Know the Difference Between a Problem and a Constraint

A problem is an issue you can resolve while a constraint is an issue you cannot resolve. That is the simplest definition of these two terms.

You can also define it in terms of your control over the situation.

A problem is an issue where you have control over while a constraint is one where you do not have control over.

Determining which issues are considered problems and which are considered constraints is a very important topic.

That is the focus of this post. Below is a one-minute decision tree to consider where to categorize the issues you face and what to do with them.

Here’s a simple example before we get to the details. Not meeting a deadline is a problem. City traffic is a constraint.

The 1-Minute Life Hack on Determining Whether an Issue Is a Problem or a Constraint

We are all busy. Adding more steps to making a decision should not add more time nor take away from what you should be doing.

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The Decision Tree

  1. Recognized an issue
  2. Can you find the solution now?
  3. Can your boss find the solution now?
  4. Can your direct reports find the solution now?
  5. Can your peers find the solution now?
  6. Treat it as a constraint
Problem or Constraint Decision Tree

Rationale Behind the Decision Tree

Some people just take so long to decide. They keep worrying about a lot of factors that are irrelevant to the issue at hand. The main reason behind the decision tree is to keep in mind the context at which the issue was presented — at work.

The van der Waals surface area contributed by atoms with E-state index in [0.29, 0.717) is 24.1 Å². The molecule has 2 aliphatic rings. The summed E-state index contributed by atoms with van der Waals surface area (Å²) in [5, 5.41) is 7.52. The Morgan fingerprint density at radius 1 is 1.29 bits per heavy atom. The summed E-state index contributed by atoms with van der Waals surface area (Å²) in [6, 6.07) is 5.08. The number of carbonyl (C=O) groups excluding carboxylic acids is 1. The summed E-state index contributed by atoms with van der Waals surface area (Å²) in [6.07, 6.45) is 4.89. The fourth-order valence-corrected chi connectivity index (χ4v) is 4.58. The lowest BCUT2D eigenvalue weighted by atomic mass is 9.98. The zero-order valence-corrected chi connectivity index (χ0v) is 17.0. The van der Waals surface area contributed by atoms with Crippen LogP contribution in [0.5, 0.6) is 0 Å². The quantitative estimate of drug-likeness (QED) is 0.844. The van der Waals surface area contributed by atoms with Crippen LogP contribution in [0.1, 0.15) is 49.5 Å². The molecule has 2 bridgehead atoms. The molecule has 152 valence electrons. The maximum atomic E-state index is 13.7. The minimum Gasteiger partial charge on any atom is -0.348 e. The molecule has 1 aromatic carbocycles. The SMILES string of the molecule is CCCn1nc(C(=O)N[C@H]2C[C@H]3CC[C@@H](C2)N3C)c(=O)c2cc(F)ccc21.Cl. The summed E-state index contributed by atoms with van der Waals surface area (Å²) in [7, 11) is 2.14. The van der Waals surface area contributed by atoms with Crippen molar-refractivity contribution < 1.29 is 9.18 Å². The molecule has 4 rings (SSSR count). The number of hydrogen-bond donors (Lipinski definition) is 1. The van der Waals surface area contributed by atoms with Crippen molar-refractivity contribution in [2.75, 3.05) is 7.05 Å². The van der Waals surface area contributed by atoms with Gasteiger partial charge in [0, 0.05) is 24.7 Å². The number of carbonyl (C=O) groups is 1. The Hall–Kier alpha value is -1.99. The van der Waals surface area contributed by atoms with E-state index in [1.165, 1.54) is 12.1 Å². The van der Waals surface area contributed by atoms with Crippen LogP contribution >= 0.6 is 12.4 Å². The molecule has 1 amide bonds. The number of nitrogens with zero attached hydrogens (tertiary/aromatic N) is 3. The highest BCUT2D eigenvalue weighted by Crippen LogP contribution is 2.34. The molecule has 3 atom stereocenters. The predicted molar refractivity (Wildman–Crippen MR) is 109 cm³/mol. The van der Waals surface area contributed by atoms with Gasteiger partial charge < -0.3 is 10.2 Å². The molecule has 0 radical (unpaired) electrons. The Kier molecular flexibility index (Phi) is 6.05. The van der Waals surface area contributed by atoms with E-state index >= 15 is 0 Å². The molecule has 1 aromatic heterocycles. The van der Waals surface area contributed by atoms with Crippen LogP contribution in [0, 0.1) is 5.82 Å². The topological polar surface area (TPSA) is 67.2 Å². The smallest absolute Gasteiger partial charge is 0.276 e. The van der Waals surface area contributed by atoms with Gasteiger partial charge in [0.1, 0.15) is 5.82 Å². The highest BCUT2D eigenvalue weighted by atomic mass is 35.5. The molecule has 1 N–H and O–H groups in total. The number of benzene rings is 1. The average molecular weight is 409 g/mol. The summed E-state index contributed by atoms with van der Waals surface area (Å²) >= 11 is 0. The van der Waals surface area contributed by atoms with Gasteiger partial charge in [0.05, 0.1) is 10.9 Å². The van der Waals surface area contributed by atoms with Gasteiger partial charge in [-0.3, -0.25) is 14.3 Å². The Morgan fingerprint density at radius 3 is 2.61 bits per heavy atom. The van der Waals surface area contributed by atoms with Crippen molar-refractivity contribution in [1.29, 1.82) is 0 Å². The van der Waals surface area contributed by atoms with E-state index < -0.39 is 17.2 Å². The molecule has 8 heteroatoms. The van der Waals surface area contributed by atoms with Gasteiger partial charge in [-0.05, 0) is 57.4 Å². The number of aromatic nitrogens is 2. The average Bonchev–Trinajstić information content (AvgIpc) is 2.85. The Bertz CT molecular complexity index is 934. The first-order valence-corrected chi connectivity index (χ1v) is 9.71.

Again, regardless if it is your own business or you are working in a company, you have to remember that you are there for a purpose.

You are paid to produce results.

You are not paid to think, nor show up, nor do email all day, nor attend endless meetings.

If your time is not spent on activities that contribute to results that your organization cares about, then you are wasting corporate resources. That is inefficiency at its best.

Don’t Forget Your Job

This is the most important part of this post. Don’t forget your job in this whole process.

Look, if your job is to bring in sales and meet quotas and after using the decision tree above you realized that the product you are selling is not really good (a constraint because you, your boss and your peers cannot do anything about it now), you cannot argue that the reason why you did not reach your quota is because the product is not good.

Your job is to bring in sales and meet your quotas. Period.

Stop blaming things that are out of your control. You’d only look like someone who whines and complains. Or worse, someone who cannot get the job done.

Let’s take an example from math. Back in primary school, you were introduced to algebra and the famous “solve for X” problems.

How the problem works is that you are given some assumptions to work with. For example,

Solve for X
Let Y = 3

X + Y = 15

What do you do next? You factor in the given (Y) and substitute the value (3) then transpose it to the other side. Perform the subtraction (15-3) and you get X = 12.

To solve the problem, you work with the given to arrive at the end goal. The variable Y is the constraint. You work around it to reach your end goal — meet your quota.

If it is a problem, then this should not be an issue because if you indeed classified it as a problem, then you can work at finding the solution until it does not become a problem anymore. It is simply removed from the equation.

Let’s make life easy.

Apply this simple life-hack and you will find yourself working and worrying less about things you cannot control and more time working on those you can so you bring in the results required from you.